Outside a pub in Somerset, Jacob Rees-Mogg’s mum once tried to explain to me how it was that she had come to raise a son who appeared to observers to be several orders of magnitude posher than either of his parents and any of his siblings.
“We’re not posh,” she said. “He’s always just been like this. He’s always wanted to be a Tory MP.”
She then said how, when he was a very little boy, he would stand in his pyjamas in front of the fireplace, put on a blue rosette and perform his maiden speech.
It’s an endearing tale, in its way. Of how the little boy who just so happened to be born a middle-aged Tory MP, came to be just that.
Those of an unkind disposition might look upon the heavily stylised voice, the double breasted suits, the opera coats, and think “complete fraud”. Those more generously inclined might prefer “committed method actor”.
Stories of Daniel Day-Lewis ordering flat whites in Starbucks and insisting his name is Abraham Lincoln tend to be exaggerated. Jacob Rees-Mogg on the other hand has never let the mask slip on the Jacob Rees-Mogg character in getting on for half a century.
Inside the middle-aged Tory MP who was never a boy, is a boy who has never grown up. Only a seven-year-old pretending to be an adult would come up with the kind of plans Jacob Rees-Mogg has for how the House of Commons will function when it needlessly returns in full form tomorrow.
The current plan is for MPs to vote by forming a fully one kilometre-long queue that will spread not even all the way across the parliamentary estate, but also up and down staircases, spreading itself over three floors. It will turn the BBC Parliament channel into a very weird, very niche, Big remake, in which a very small boy pretending to be a grownup has somehow had his dream come true and been put in charge of the houses of parliament.
The plans are laughable for so many reasons. First of all, MPs will have to return from all corners of the country to vote on whether they think it’s a good idea for MPs to return from all corners of the country. They will then have to vote on the new, mad plans for voting by using the new, mad plans for voting.
It is hard to say whether it shed new light on the utterly dysfunctional state of our country. It is so bathed in such light these days it is a full on whiteout, the glare so intense as to render the glaringly obvious invisible.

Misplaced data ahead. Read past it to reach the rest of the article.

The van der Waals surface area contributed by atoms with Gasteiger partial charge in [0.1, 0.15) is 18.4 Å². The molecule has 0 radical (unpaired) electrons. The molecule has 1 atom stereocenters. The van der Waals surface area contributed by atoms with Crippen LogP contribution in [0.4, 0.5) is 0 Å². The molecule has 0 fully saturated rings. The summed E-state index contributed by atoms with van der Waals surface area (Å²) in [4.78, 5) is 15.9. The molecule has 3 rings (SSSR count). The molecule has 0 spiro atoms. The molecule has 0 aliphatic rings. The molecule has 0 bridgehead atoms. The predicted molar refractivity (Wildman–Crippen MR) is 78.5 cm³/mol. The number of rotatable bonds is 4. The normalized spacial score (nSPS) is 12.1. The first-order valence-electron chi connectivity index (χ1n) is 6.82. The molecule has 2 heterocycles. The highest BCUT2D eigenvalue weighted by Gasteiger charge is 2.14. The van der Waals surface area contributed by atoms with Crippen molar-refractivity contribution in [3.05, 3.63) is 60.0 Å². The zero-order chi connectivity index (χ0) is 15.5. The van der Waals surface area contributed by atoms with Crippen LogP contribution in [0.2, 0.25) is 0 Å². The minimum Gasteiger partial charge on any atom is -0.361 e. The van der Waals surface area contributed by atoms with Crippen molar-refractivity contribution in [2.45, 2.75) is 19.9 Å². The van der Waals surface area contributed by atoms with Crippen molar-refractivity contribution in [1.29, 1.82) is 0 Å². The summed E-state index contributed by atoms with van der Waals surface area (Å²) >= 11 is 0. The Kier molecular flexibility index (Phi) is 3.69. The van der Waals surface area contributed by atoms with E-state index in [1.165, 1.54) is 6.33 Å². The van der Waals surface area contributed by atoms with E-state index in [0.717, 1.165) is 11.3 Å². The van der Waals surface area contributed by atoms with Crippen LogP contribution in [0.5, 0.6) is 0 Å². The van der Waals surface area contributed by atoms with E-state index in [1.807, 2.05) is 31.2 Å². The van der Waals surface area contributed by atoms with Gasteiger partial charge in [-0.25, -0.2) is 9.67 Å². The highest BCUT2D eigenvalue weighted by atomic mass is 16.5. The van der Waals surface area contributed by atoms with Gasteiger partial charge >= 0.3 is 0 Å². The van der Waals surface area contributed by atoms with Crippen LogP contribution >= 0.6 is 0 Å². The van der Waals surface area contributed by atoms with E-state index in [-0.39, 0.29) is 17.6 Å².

It is not merely in Brussels where they vote by pressing a button; they do it in Holyrood too. But a country which is still drawing upon the mid-19th century as the source of its greatness has little choice but to pretend it still is such a time. We must remain in character too, like the lone school teacher in fancy dress on Comic Relief day, not quite realising the laughter is very much of the “at” not “with” variety.
Jacob Rees-Mogg still genuinely believes parliament must return to “set an example” to the rest of the country, even as it continues to instruct the rest of the public that they must work from home if they can, while refusing to do so themselves.
Trains and planes will have to be caught, so that people can stand in mad lines for hours on end, to do in person what last week they did on their laptops.
In some ways it’s consistent. It’s quite possible Rees-Mogg has calculated that, in these surreal times, the public will find it almost reassuring to see their political paymasters telling them to do one thing, then doing the opposite themselves. That’s the British way, after all.
The alternative would be the government telling people not to travel to work unless they have to, and then actually following that advice themselves.
This is just not the time for that kind of radicalism. If the politicians suddenly choose now as the time to start doing themselves what they expect of others, it will send us over the edge. Entirely sane members of the public would leap from rooftops in the certain knowledge they’ll wake before they hit the ground.
It is now several months since the House of Commons was too arrogant to close when it should have done. Is it any more shocking now, any more surprising to look back on 11 March and recall the budget being delivered in a packed House of Commons, about 20 yards from the Westminster office of the health minister Nadine Dorries, which had police tape across it, and makeshift signs with “Covid-19: Do Not Enter” stuck on the door?
Probably not. And it is no less shocking, nor surprising, to learn that months later, parliament hasn’t learnt a thing. All subject for the inquiry, no doubt. All evidence for what happens when you let a country be run by a clique of absolute chancers, dressing up as bigger boys, acting out their little fantasies like it’s a murder mystery weekend.
Except that it’s not a weekend. It’s been months. And there’s a hell of a lot of victims.
Join our new commenting forum
Join thought-provoking conversations, follow other Independent readers and see their replies